Misery, Math, and Mr. Rothko
There’s a lot to say about this piece. First and foremost, it was born out of the struggle between rest and frustration. It’s the result of the theme for the 2018 Wintersong music and arts festival, which happened about six months before the inspiration, design, and execution of the piece. I kicked myself a little bit when I was working on it this year because it was late, but then and now I’m also really proud of it- maybe the fact that the deadline had already passed released the pressure of anyone seeing it and made it easier to say what I wanted. At any rate it gave me time to think about the themes of rest and order that are represented in the finished painting.
When the first email announcing the 2018 theme came out early in the year, it seemed like it couldn’t be more ill-timed- I was in a season of life where I was wrestling with anxiety, anger, and depression. There were some very good days, but every day (good or bad) was busy and taking the time to rest felt like the enemy. There were a lot of nights where I had trouble sleeping even though I was tired, and some where it just felt like taking time to sleep or recharge would get in the way. Part of the initial challenge for starting the painting was just figuring out how to rest, and it was like wrestling a brick wall. I vacillated between brainstorming while panickedly scribbling in my sketchbook and avoiding thinking about the project entirely. I was, on some level, excited- I recognized at the time that my struggle could help me create something good. Maybe the pressure to create something really great made it worse. I really wanted to do something new and make the experience of viewing the painting restful, but my inner frenzy wasn’t letting me progress. I was stuck.
It struck me early on that one of the big roadblocks for me was the lack of order in my internal world (hi, fellow introverts). I was anxious and couldn’t slow down. Every moment resting felt like a moment wasted when I could be doing something productive. I knew the untruth of this; rest is incredibly valuable and essential- even God, who doesn’t need to rest, did. I began thinking about order as a necessary condition for rest. This gave rise to thoughts about reason and math. I’ve never been great at math, but I’ve always enjoyed the order and process of mathematical reasoning. Was there a way to visually represent mathematics in my painting to represent the goodness and restfulness of order? I discovered fractals (more on that below), which seemed like the perfect visual motif, but every idea that presented itself was still too safe and close to what was comfortable. I needed something different- something uncomfortable that would stretch me like the season I was in.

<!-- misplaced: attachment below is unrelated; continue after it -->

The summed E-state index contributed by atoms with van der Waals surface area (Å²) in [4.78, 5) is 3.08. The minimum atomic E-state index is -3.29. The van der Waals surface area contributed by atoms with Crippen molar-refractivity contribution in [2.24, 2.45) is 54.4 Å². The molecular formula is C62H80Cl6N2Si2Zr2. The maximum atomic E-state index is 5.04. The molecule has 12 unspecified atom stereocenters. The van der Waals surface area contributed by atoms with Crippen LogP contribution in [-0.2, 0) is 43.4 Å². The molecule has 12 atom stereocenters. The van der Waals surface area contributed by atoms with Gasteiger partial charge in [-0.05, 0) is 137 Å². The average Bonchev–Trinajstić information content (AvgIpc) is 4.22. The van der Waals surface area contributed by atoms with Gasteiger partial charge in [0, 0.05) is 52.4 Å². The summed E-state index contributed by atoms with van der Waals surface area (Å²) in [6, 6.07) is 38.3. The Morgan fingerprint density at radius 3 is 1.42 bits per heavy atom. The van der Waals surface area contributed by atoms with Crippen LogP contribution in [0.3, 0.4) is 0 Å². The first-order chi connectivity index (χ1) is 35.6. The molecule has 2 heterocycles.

Wintersong was in December. During the summer and fall I continued to labor over the relationship between math and art, turning over some promising ideas- fractals, grids, the golden ratio- but nothing would come together in a satisfying way. A month before the paintings were due to go in the event space I made the decision to shelve the math idea and went with some paintings that were artistically accessible to me- familiar, representative subjects with organic shapes. They represented the most positive and optimistic feelings I was dealing with at the time. I managed to finish them, but those three paintings represented about ten percent of what I was trying to say. The event happened and the other 90% went uncommunicated. I wasn’t satisfied but I chalked it up to a normal artistic not-quite-what-I-envisioned and something to learn from. I sold one painting, made plans to paint over my least favorite of the three and moved on.
My three Wintersong paintings that were completed in time, 2018.
Several months later, in February or March, I was doodling in my sketchbook and reading a book by one of my favorite authors. I was beginning to feel better- anxiety, anger, and depression ebbed and sleep returned. Resting in general was easier, and I was beginning to feel ordered again. At some point while I was reading, my mind started to drift back to the rest prompt. The doodles and book notes in my sketchbook became squares in the shape of a golden ratio. Color palettes presented themselves. Organic and geometric shapes fit together. Actual design ideas came to mind- new and challenging. I made a digital copy of my notes and did some more experimenting. I leaned into the idea- I was on a mission now.